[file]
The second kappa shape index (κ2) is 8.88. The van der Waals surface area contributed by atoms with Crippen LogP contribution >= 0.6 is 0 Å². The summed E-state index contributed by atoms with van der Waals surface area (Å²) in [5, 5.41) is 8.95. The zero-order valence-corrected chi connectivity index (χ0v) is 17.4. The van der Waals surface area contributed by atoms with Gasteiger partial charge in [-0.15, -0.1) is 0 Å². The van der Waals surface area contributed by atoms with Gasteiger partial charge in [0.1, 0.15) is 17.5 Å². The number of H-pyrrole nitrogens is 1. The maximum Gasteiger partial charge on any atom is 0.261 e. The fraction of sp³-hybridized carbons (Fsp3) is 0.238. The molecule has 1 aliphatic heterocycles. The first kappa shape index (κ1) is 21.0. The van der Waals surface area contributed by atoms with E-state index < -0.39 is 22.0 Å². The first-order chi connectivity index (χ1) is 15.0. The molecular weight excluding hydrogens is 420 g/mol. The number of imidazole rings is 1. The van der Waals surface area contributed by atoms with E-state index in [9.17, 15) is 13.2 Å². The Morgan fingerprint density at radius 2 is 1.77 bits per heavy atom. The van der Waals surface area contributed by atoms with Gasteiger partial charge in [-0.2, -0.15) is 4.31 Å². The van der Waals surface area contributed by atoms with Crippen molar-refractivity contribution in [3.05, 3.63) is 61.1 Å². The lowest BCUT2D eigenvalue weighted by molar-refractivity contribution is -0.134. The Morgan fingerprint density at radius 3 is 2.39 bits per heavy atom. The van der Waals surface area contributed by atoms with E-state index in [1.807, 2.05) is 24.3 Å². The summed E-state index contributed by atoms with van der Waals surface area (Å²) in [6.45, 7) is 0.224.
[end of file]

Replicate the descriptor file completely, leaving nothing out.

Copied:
The second kappa shape index (κ2) is 8.88. The van der Waals surface area contributed by atoms with Crippen LogP contribution >= 0.6 is 0 Å². The summed E-state index contributed by atoms with van der Waals surface area (Å²) in [5, 5.41) is 8.95. The zero-order valence-corrected chi connectivity index (χ0v) is 17.4. The van der Waals surface area contributed by atoms with Gasteiger partial charge in [-0.15, -0.1) is 0 Å². The van der Waals surface area contributed by atoms with Gasteiger partial charge in [0.1, 0.15) is 17.5 Å². The number of H-pyrrole nitrogens is 1. The maximum Gasteiger partial charge on any atom is 0.261 e. The fraction of sp³-hybridized carbons (Fsp3) is 0.238. The molecule has 1 aliphatic heterocycles. The first kappa shape index (κ1) is 21.0. The van der Waals surface area contributed by atoms with E-state index < -0.39 is 22.0 Å². The first-order chi connectivity index (χ1) is 15.0. The molecular weight excluding hydrogens is 420 g/mol. The number of imidazole rings is 1. The van der Waals surface area contributed by atoms with E-state index in [9.17, 15) is 13.2 Å². The Morgan fingerprint density at radius 2 is 1.77 bits per heavy atom. The van der Waals surface area contributed by atoms with Gasteiger partial charge in [-0.2, -0.15) is 4.31 Å². The van der Waals surface area contributed by atoms with Crippen molar-refractivity contribution in [3.05, 3.63) is 61.1 Å². The lowest BCUT2D eigenvalue weighted by molar-refractivity contribution is -0.134. The Morgan fingerprint density at radius 3 is 2.39 bits per heavy atom. The van der Waals surface area contributed by atoms with E-state index in [1.807, 2.05) is 24.3 Å². The summed E-state index contributed by atoms with van der Waals surface area (Å²) in [6.45, 7) is 0.224.